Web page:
Renassaisance Lasagna: This recipe was  irresistible filled with cinnamon, pancetta, cheese and pasta. I wanted to make it from the moment the authors wondered if it was "too quiet."  The most complicated part was buying the ingredients (all available at Whole Foods). It was a meditative meal to make and so different from the heavy, cheese filled lasagnas of childhood (or mine at least!).  The authors note it is best right after you make it. But the next day the flavors had combined even more, with the cinnamon lusting up from the meat. I plan to make the ragu again and serve it draped over homemade noodles.

Sweet-Sour Chicken Meatballs with Candied Lemon Peel-I loved the idea of this more than the reality. The spinach-almond-lemon-chicken meatballs were fine, but the flavor was too subtle for me to appreciate them.

Malaysian Spiced Pork: Oh, I wanted to love this. Mixing star anise, galangal, dark soy sauce and cloves just sounded like a spicy, sweet heaven. But, ironically, mine came out too one-dimensional. I tried to jazz it up with some fish sauce, a bit more palm vinegar and even some chilis, but it remained underwhelming.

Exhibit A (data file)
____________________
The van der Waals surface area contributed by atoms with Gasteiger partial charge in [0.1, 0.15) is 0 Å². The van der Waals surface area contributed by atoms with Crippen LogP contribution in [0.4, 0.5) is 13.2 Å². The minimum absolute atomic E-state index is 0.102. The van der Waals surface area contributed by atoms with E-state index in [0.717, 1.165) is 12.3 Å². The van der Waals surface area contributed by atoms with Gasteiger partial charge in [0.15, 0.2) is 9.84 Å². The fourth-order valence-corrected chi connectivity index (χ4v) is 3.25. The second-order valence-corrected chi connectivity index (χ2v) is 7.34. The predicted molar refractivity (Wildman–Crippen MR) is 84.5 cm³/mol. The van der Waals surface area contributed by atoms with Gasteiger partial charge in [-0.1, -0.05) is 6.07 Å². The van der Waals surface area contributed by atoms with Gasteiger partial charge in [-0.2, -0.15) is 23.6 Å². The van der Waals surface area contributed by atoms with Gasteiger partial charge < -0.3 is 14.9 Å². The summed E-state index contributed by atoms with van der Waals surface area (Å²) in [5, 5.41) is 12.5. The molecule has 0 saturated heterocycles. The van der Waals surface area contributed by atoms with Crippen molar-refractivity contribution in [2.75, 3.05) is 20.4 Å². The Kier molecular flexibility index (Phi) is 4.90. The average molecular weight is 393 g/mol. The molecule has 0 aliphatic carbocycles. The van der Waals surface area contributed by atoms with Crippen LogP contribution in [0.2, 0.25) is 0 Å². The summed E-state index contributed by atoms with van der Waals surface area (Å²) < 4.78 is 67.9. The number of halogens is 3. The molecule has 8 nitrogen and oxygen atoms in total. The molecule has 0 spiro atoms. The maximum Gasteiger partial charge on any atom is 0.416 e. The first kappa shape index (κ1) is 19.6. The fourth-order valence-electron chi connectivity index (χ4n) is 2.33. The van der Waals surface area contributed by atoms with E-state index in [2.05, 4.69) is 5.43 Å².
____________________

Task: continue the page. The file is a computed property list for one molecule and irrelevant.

French Radish Saute-This will transform people that insist they don't like radishes or think they are too sharp.  The gentle flavors worked beautifully on their own and next to chicken.
Farmhouse Roasted Potatoes-One of the blessings of this dish is the smell that transforms the kitchen. Fennel, garlic, oregano and pancetta creating a nutty, piney oder that perfumed my kitchen. These potatoes were wonderful the next day with scrambled eggs.
Braised Belgian Endive-A perfect example of how the simplest of vegetables, when cooked properly can sing. With a slow braise the bitterness of the endive melted away leaving a buttery, sweet, tender vegetable that was as good cool as it was warm out of the oven.

Stirred Old Fashioned Lemon Ice Cream-This is revolutionary. Really. Ice cream made with absolutely no ice cream maker. It it took about 5 minutes to prepare. Think frozen custard...with no eggs. I plan to try the recipe with other fruits.

Triple (Double) Chocolate Brownie Cake-With allspice and cinnamon this rich chocolate-espresso cake tasted of gingerbread. A day later the warm spices had faded to the background providing a subtle hint that it was more than just chocolate cake.

Chili Spiked Mexican Wedding Cookies: I liked these. They were tender and melted in my mouth. But I needed something more-a bit more salt? A bit more sugar? A bit more spice. Other friends insisted that they were just right.

The Splendid Table's How To Eat Weekend's is available September 20th.  You can buy it directly from the Splendid Table website here.